John Burnside - Living Nowhere (2003)
100 Best Scottish Books of all Time
Living Nowhere amply confirms John Burnside as one of the greatest writers of prose working today. Born in West Fife, he grew up in Cowdenbeath, before leaving for Corby, an industrial centre in the English Midlands, where his father worked in the steel mills. Expelled from school, he worked variously as a peanut fryer, gasket cutter, gardener and labourer and while working in computer systems design he began writing the poetry for which he is primarily celebrated.
This, his fourth novel, has strong autobiographical elements and tells the coming-of-age story of Francis Cameron, son of a Scottish steelworker growing up in Corby during the 1970s. The strange, violent and dislocated character of this industrial new town is brilliantly evoked, as is the atmosphere of the 1970s, where friendships are cemented by acid, music and a shared alienation. The brutal murder of Francis' best friend Jan precipitates his flight, a journey that cuts him away from his family to search for meaning, belonging and wholeness. The fragmentation of his internal world is evoked in a dialogue between the living and the dead, between love and violence, between home and exile, between belonging and alienation. Burnside's genius enables him to move from the personal to the universal, conjuring the history and feeling of a generation, and speaking directly to an idea of Scotland and Scottish identity that was seriously under siege. 'They wanted to go home,' reflects one character as he thinks of the immigrant Scottish community living in the poisonous shadow of the steel mills, 'but there was no such place as home.'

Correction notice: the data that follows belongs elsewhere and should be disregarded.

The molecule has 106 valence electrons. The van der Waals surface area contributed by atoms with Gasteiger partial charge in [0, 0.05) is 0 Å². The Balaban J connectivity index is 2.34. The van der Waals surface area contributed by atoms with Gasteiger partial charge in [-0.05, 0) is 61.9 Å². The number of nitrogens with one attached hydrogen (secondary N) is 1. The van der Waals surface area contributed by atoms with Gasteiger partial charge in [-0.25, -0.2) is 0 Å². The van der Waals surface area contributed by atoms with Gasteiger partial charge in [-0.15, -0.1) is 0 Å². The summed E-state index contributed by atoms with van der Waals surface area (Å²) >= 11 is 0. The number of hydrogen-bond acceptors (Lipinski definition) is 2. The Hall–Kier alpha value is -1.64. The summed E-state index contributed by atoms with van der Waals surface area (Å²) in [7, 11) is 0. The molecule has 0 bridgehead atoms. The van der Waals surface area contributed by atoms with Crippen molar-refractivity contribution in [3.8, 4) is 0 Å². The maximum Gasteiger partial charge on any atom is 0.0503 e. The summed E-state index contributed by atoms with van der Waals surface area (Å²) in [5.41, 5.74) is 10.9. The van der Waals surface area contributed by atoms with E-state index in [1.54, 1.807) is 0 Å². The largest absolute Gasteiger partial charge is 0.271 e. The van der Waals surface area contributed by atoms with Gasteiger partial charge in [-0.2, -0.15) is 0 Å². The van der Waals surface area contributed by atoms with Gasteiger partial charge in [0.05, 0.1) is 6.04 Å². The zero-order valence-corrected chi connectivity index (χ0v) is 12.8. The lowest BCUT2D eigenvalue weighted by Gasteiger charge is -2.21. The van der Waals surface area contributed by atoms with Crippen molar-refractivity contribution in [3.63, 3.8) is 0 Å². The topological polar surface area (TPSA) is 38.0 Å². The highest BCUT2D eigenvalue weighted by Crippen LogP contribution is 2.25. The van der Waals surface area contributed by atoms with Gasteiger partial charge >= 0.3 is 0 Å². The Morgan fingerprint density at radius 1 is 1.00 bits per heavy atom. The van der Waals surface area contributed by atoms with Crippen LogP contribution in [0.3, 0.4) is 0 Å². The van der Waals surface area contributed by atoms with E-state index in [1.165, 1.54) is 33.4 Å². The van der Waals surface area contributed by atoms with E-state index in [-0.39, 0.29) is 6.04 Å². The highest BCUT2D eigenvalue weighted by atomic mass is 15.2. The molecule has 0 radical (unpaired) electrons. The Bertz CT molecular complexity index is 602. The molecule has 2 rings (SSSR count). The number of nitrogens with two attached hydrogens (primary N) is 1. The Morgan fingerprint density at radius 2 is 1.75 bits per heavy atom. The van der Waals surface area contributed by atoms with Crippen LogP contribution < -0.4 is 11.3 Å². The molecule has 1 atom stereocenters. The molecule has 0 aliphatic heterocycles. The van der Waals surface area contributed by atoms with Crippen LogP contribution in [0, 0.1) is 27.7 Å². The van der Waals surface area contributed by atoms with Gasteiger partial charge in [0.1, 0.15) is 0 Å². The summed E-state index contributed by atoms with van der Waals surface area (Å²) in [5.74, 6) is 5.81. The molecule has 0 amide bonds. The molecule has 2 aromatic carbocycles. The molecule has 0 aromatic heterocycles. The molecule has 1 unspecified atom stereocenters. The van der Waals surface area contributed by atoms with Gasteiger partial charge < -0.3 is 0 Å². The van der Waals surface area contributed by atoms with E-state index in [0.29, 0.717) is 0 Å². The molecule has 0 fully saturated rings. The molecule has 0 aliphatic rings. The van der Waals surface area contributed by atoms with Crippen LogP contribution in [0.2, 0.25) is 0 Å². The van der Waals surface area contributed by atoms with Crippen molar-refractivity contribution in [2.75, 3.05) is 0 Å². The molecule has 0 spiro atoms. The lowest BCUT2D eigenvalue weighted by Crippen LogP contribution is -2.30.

This is a novel of ideas that dares to demand the reader's attention and thought while remaining accessible. In prose which is beautifully tuned, and exquisitely alive to the nuances of human consciousness, Burnside speaks ultimately of redemption, working that meditative spell that can and should exist between reader and writer.
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